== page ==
The Garden of Diversion

2 November – 2 March 2014, Sifang Art Museum, Nanjing

By Aimee Lin

Gabriel Lester, Big Bang Bang, 2013. Courtesy Sifang Art Museum, Nanjing Kan Xuan A Happy Girl, 2002 (installation view). Courtesy Sifang Art Museum, Nanjing He An, Wind Light as A Thief, 2013. Courtesy Sifang Art Museum, Nanjing

A young naked woman is dancing, adopting poses from classical sculpture and moving in a cheerful green garden, in the middle of which is an empty place that would normally house the statue of some romantic figure: an equivalent to Oscar Wilde’s Happy Prince, perhaps. But this is not a live performance. Rather, it is a series of moving images from Kan Xuan’s video A Happy Girl (2002). The video is played on a monitor placed on a pedestal in the exhibition hall in Nanjing’s brand-new, Steven Holl-designed museum. It sits near a narrow window through which one can see a cheerful green garden, this time a real one – a landscaped campus in which the art museum is located.

This one work and its setting highlight the ingenious design of Philippe Pirotte’s The Garden of Diversion. It is as though the curator has placed invisible mirrors and windows in and outside the building – transparent or reflective optical instruments that allow one to see the dancing and moving content of one artwork in another, the museum and its cheerful green garden playing a major role in the scenography.

It is in the last setting that Xu Zhen (who has taken to recently referring to himself as a MadeIn Company Production) has created a garden of forking paths. A recent iteration of his Movement Field Series (2012–), it is composed of various itineraries that are collected from historical political and social movements. A garden of zen or jaku (tranquillity, one of four principals of Chanoyu by Japanese tea master Sen Rikyu [1522–91]) and a monumental space for social movements at the same time. Meanwhile, inside the museum building, He An has built up a minimalist ritual space titled Wind Light as a Thief (2013) using materials from urban construction sites to create an aesthetic alternative to the extravagantly manicured campus in which the museum, along with a hotel, a congress centre, a number of villas and other facilities, is set. Just a reminder, if you like, of a more tremendous and ambitious construction site: the modern China.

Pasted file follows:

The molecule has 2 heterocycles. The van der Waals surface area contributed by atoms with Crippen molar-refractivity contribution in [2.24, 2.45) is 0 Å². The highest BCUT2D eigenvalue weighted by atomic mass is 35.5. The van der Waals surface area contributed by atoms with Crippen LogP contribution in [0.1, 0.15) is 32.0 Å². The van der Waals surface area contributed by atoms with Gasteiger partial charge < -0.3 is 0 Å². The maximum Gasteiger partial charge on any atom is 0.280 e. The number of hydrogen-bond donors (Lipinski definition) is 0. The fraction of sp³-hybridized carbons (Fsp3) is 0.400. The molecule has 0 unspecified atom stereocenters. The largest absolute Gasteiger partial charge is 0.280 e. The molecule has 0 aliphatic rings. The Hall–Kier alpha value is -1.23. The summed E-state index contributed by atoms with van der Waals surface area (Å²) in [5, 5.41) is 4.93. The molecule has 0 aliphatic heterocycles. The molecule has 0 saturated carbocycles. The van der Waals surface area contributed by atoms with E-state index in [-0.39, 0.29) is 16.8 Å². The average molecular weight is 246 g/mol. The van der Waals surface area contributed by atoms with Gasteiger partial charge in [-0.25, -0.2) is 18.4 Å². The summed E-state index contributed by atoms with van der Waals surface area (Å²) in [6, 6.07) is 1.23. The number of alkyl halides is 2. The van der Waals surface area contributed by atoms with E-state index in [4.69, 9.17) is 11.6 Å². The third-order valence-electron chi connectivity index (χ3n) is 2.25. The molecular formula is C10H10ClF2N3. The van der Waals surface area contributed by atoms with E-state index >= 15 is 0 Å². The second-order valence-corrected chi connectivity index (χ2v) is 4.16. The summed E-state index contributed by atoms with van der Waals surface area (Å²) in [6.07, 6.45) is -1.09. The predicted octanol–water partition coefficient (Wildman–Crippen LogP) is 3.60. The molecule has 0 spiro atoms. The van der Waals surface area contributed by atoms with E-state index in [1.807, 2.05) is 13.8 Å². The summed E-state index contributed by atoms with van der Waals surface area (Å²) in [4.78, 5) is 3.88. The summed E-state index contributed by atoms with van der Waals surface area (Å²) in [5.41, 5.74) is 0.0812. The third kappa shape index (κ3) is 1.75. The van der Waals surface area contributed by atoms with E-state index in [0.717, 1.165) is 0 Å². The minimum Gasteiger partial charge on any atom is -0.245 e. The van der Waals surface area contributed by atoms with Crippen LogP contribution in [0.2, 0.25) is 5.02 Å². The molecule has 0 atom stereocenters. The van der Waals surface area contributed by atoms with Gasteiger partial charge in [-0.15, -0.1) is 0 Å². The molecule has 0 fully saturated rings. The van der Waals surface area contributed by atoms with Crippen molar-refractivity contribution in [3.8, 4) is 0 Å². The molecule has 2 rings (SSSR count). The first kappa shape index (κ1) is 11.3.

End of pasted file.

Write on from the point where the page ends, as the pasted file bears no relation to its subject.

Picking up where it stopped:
The theme of the show is drawn from writer Hu Fang’s 2009 novel Garden of Mirrored Flowers, about the reality of garden construction versus the narratives established by historical change and social upheaval. The novel also provides a parallel text to Olafur Eliasson’s film Your Embodied Garden (2013), the result of a trip to two scholar gardens in Suzhou, China, undertaken in the company of Hu, among others.

The other works (by a total of 24 artists from around the world), among them ten pieces of Danh Vō’s We the People (2010–13), a full-scale replica of the Statue of Liberty, continue to unfold the plot of Pirotte’s space-based fiction, opening up concepts such as the existence of a world-inside-a-world and a world-outside-the- world, and various iterations of the garden theme. It’s a show for wanderers, window-peepers, garden researchers, hyperlink-aholics and all those who are interested in illusions created via optical, spatial, iconographic or literal tricks.

This article was originally published in the March 2014 issue.